Eight killed in Libya, Bahrain in anti-gov't protests

Police use tear gas, rubber bullets on anti-government protesters in Manama; Libyan security forces reportedly shoot at opposition members.

February 17, 2011 11:32
1 minute read.
Protests in Bahrain

Bahrain protests 311 AP. (photo credit: AP)


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A website opposing longtime Libyan dictator Mommar Gadhafi says four protesters in the city of Beyida have been killed by government forces.

Activists using Facebook and Twitter have called for nationwide anti-government demonstrations on Thursday.

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Riot police attack Bahrain protest camp; 2 dead
Iran opposition leader 'ready to pay any price' for change
Anti-government protests spread to Libya

So far, protests have been reported Wednesday and Thursday in Beyida and to the west in Libya's second-largest city, Benghazi.

Opposition website Libya Al-Youm says the protesters were slain by snipers from the Internal Security Forces. It's not clear when the protesters were killed.

The Libyan government maintains tight control over the media and the reports couldn't be independently confirmed.

Also on Thursday, at least 50 armored vehicles were seen in Bahraini capital city Manama's Pearl Square, Israel Radio reported. Only hours before, riot police fired tear gas and wielded clubs as they stormed the landmark square occupied by anti-government protesters, driving out demonstrators and destroying a makeshift encampment that had become the hub for demands to bring sweeping political changes to the kingdom.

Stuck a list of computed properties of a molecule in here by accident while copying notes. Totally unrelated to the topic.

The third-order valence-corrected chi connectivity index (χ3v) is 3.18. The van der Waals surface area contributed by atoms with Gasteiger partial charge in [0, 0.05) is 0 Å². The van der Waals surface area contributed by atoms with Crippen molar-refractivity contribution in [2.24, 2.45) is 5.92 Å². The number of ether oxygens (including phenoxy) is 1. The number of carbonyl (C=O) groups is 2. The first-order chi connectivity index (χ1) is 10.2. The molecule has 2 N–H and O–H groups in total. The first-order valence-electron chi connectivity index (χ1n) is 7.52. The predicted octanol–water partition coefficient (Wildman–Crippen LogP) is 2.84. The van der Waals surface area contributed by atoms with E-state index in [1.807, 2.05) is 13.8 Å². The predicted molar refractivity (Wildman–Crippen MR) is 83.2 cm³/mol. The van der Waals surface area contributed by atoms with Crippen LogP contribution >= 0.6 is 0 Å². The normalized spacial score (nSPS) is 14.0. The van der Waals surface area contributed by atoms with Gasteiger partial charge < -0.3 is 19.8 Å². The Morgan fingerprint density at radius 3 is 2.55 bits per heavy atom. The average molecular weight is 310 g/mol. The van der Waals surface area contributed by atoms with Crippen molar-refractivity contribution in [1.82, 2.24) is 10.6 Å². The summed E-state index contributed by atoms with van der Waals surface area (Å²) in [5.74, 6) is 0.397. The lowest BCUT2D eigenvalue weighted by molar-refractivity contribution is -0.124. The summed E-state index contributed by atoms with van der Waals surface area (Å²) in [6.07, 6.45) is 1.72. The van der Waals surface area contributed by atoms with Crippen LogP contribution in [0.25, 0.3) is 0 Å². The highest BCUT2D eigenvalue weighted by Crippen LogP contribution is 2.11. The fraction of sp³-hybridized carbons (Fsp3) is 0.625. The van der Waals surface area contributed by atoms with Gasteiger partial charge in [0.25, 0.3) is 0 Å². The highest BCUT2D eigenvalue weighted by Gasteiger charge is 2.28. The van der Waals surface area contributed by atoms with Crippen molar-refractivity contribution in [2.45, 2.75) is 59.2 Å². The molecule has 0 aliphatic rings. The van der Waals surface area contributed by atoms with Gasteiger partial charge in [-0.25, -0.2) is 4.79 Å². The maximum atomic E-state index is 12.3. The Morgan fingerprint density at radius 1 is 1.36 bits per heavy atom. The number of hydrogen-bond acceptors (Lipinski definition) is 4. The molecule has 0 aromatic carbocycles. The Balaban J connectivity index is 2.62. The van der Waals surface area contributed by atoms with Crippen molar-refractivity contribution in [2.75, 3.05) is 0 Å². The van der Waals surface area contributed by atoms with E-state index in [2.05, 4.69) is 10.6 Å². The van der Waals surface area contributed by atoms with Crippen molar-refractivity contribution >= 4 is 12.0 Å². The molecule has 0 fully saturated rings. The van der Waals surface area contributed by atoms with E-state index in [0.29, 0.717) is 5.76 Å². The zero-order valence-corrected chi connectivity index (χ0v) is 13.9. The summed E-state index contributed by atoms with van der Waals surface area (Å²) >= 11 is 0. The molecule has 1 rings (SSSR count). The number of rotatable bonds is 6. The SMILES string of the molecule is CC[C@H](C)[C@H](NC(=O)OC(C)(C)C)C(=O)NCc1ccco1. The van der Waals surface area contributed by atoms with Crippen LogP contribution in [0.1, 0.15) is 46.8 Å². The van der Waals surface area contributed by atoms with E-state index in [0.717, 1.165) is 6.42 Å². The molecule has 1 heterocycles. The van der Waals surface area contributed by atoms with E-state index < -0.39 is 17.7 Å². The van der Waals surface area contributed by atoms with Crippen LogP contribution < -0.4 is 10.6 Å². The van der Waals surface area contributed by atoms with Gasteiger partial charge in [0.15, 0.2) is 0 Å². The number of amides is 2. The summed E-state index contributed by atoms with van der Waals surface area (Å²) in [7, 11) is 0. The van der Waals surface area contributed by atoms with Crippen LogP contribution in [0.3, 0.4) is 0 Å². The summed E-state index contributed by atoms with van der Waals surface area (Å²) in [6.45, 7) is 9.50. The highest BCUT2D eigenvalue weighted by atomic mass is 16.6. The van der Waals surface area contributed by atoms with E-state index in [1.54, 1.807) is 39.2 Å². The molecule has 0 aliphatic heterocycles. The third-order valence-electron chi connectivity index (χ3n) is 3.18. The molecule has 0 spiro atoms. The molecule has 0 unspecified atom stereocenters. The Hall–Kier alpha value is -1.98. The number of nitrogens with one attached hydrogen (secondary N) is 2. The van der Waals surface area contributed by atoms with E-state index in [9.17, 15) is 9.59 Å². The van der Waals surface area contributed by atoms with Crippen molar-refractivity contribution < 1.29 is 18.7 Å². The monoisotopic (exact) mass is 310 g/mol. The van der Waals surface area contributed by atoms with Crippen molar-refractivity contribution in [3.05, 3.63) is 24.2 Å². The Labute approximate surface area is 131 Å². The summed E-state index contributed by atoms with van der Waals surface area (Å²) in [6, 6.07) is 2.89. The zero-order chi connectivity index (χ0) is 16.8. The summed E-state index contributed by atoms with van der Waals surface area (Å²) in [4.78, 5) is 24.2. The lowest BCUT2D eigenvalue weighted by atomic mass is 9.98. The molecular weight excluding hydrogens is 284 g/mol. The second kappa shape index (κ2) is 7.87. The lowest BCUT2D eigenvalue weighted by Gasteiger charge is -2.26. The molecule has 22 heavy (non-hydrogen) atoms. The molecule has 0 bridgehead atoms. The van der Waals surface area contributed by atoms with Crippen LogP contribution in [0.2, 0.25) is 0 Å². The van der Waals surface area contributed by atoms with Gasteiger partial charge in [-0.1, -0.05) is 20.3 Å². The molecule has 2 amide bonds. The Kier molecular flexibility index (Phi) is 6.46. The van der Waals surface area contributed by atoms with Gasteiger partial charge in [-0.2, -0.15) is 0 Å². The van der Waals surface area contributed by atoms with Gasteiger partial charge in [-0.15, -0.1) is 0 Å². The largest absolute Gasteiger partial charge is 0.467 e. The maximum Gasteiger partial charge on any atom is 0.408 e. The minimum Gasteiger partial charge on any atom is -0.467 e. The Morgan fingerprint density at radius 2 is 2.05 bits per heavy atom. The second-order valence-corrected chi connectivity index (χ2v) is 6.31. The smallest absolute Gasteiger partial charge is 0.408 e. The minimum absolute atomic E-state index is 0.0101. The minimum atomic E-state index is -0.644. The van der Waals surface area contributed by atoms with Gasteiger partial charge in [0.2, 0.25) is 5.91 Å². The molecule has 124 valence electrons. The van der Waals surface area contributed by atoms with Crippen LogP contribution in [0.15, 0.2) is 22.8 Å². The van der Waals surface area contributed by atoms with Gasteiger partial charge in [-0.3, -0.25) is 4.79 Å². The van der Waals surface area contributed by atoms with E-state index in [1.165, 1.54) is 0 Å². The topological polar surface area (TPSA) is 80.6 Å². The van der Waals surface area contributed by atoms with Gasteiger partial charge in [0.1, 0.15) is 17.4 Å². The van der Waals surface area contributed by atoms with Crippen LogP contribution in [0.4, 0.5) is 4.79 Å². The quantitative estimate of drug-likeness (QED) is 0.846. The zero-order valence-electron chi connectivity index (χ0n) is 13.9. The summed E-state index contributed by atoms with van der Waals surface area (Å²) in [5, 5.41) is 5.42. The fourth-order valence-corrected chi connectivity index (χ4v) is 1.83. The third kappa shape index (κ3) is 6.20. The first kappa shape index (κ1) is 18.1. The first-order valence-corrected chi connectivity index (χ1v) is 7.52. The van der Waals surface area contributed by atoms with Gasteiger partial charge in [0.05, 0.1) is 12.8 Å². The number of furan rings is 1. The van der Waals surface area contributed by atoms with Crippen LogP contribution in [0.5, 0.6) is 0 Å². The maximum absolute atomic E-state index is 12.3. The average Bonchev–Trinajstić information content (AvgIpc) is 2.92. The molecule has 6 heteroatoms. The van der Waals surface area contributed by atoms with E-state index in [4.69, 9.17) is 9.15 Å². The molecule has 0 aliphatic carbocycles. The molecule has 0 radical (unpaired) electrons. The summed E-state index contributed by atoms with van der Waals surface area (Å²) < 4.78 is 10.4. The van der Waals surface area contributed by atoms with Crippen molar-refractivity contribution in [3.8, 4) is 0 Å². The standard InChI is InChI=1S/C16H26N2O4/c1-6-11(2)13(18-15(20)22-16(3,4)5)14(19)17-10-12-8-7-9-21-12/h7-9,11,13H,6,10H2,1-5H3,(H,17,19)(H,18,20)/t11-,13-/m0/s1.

The main opposition group Al Wefaq said at least four people were killed in the assault on Pearl Square, which was littered with flattened tents, trampled banners and broken glass. There was no official word on deaths or injuries, but hospitals treated dozens of people with serious gaping wounds, broken bones and respiratory problems from the tear gas.

Barbed wire was put up around Pearl Square and a message from the Interior Ministry declared the protest camp "illegal." The air still carried the smell of tear gas more than four hours after the assault.

The blow by authorities marked a dramatic shift in tactics. It appeared Bahrain's leaders had sought to rein in security forces after clashes Monday that left at least two people dead and brought sharp criticism from Western allies — including the US — which operates its main naval base in the Gulf from Bahrain.

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